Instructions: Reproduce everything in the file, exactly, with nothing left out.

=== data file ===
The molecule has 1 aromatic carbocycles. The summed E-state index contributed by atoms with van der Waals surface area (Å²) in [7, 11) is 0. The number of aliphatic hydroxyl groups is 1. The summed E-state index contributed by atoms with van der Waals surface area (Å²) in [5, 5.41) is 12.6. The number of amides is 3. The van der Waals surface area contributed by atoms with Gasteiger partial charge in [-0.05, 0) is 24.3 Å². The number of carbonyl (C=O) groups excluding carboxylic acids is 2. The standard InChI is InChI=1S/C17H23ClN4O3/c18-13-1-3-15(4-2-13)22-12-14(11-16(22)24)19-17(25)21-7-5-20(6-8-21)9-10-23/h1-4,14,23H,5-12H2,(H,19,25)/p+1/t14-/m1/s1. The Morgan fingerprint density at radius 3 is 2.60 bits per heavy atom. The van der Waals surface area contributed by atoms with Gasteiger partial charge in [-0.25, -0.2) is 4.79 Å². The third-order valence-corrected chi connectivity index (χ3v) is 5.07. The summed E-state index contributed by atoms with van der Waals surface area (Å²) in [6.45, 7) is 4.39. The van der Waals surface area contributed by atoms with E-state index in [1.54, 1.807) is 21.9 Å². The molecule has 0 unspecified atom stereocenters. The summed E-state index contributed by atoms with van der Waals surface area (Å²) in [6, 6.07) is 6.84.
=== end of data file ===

The molecule has 1 aromatic carbocycles. The summed E-state index contributed by atoms with van der Waals surface area (Å²) in [7, 11) is 0. The number of aliphatic hydroxyl groups is 1. The summed E-state index contributed by atoms with van der Waals surface area (Å²) in [5, 5.41) is 12.6. The number of amides is 3. The van der Waals surface area contributed by atoms with Gasteiger partial charge in [-0.05, 0) is 24.3 Å². The number of carbonyl (C=O) groups excluding carboxylic acids is 2. The standard InChI is InChI=1S/C17H23ClN4O3/c18-13-1-3-15(4-2-13)22-12-14(11-16(22)24)19-17(25)21-7-5-20(6-8-21)9-10-23/h1-4,14,23H,5-12H2,(H,19,25)/p+1/t14-/m1/s1. The Morgan fingerprint density at radius 3 is 2.60 bits per heavy atom. The van der Waals surface area contributed by atoms with Gasteiger partial charge in [-0.25, -0.2) is 4.79 Å². The third-order valence-corrected chi connectivity index (χ3v) is 5.07. The summed E-state index contributed by atoms with van der Waals surface area (Å²) in [6.45, 7) is 4.39. The van der Waals surface area contributed by atoms with E-state index in [1.54, 1.807) is 21.9 Å². The molecule has 0 unspecified atom stereocenters. The summed E-state index contributed by atoms with van der Waals surface area (Å²) in [6, 6.07) is 6.84.